As the globalization of manufacturing has accelerated over the past decade, it has become clear that the greatest share of a company’s environmental footprint is in its global supply chain.
With the climate crisis, trade wars, and now the shock waves of the pandemic impacting companies both large and small, people are becoming acutely aware of how much we all rely on global supply chains — and how much risk that poses to workers, communities and the environment. China is at the epicenter of these three challenges. As the country begins to recover from the pandemic in particular, how can it build a stronger, more sustainable and more resilient economy at the same time?
We spoke with China's leading environmental activist and director of the Institute for Public and Environmental Affairs (IPE), Ma Jun, as part of our Ceres 2020 digital program: Greening Supply Chains in China.
“The central government doesn’t want pollution to again get out of control,” Jun said. But balancing greenhouse gas emissions and other pollution while also recovering from the pandemic, “will be quite the challenge,” he added.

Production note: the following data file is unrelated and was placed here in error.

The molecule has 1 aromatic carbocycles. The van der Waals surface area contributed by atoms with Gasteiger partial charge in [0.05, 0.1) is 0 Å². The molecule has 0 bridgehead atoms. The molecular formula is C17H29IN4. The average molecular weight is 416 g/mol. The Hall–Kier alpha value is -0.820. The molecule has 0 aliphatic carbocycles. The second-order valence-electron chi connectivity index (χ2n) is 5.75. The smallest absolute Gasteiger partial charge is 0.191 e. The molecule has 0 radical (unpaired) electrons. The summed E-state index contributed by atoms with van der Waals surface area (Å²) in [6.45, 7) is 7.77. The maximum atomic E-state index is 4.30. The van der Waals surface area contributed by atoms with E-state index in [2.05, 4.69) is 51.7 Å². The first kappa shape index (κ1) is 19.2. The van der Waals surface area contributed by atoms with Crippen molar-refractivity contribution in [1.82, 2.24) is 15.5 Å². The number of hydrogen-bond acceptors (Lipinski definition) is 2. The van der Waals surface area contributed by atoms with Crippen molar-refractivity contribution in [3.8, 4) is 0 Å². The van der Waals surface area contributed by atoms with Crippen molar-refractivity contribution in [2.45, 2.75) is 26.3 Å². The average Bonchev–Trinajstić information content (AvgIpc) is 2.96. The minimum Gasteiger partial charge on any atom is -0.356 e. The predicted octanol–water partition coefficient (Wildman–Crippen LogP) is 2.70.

“I believe market-based solutions are the best way to balance it.” Jun told Ceres 2020 participants. “Through green supply chains, green finance, and public supervision, we can erase the cost of bad behavior and reward those who want to be responsible. I think there’s a major opportunity there.”
Hear more from other influential investors, companies and sustainability thought leaders as part of Ceres 2020 in the coming weeks. We will continue to call for an equitable, sustainable economic recovery, and discuss the necessary steps we need to take to address the devastating social and environmental impacts of the climate crisis that still lie before us.